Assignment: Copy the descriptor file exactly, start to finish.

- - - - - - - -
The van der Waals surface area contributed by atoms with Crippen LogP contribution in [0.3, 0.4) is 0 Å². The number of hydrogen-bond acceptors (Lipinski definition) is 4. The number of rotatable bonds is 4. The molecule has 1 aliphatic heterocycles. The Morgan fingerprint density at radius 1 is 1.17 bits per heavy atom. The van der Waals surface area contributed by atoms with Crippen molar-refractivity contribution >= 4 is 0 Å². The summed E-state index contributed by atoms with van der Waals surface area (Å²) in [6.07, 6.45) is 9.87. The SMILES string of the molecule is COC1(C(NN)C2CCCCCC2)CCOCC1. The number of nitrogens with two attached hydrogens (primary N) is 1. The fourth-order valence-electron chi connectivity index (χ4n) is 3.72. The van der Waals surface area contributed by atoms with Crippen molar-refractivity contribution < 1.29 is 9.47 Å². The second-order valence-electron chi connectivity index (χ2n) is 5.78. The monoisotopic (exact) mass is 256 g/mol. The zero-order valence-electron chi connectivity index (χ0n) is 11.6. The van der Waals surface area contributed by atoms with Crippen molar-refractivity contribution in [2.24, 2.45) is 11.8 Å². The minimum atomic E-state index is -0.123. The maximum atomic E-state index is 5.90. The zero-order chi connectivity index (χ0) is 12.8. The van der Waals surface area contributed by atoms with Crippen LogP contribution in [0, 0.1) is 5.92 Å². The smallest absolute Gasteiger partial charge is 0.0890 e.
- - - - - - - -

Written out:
The van der Waals surface area contributed by atoms with Crippen LogP contribution in [0.3, 0.4) is 0 Å². The number of hydrogen-bond acceptors (Lipinski definition) is 4. The number of rotatable bonds is 4. The molecule has 1 aliphatic heterocycles. The Morgan fingerprint density at radius 1 is 1.17 bits per heavy atom. The van der Waals surface area contributed by atoms with Crippen molar-refractivity contribution >= 4 is 0 Å². The summed E-state index contributed by atoms with van der Waals surface area (Å²) in [6.07, 6.45) is 9.87. The SMILES string of the molecule is COC1(C(NN)C2CCCCCC2)CCOCC1. The number of nitrogens with two attached hydrogens (primary N) is 1. The fourth-order valence-electron chi connectivity index (χ4n) is 3.72. The van der Waals surface area contributed by atoms with Crippen molar-refractivity contribution < 1.29 is 9.47 Å². The second-order valence-electron chi connectivity index (χ2n) is 5.78. The monoisotopic (exact) mass is 256 g/mol. The zero-order valence-electron chi connectivity index (χ0n) is 11.6. The van der Waals surface area contributed by atoms with Crippen molar-refractivity contribution in [2.24, 2.45) is 11.8 Å². The minimum atomic E-state index is -0.123. The maximum atomic E-state index is 5.90. The zero-order chi connectivity index (χ0) is 12.8. The van der Waals surface area contributed by atoms with Crippen LogP contribution in [0, 0.1) is 5.92 Å². The smallest absolute Gasteiger partial charge is 0.0890 e.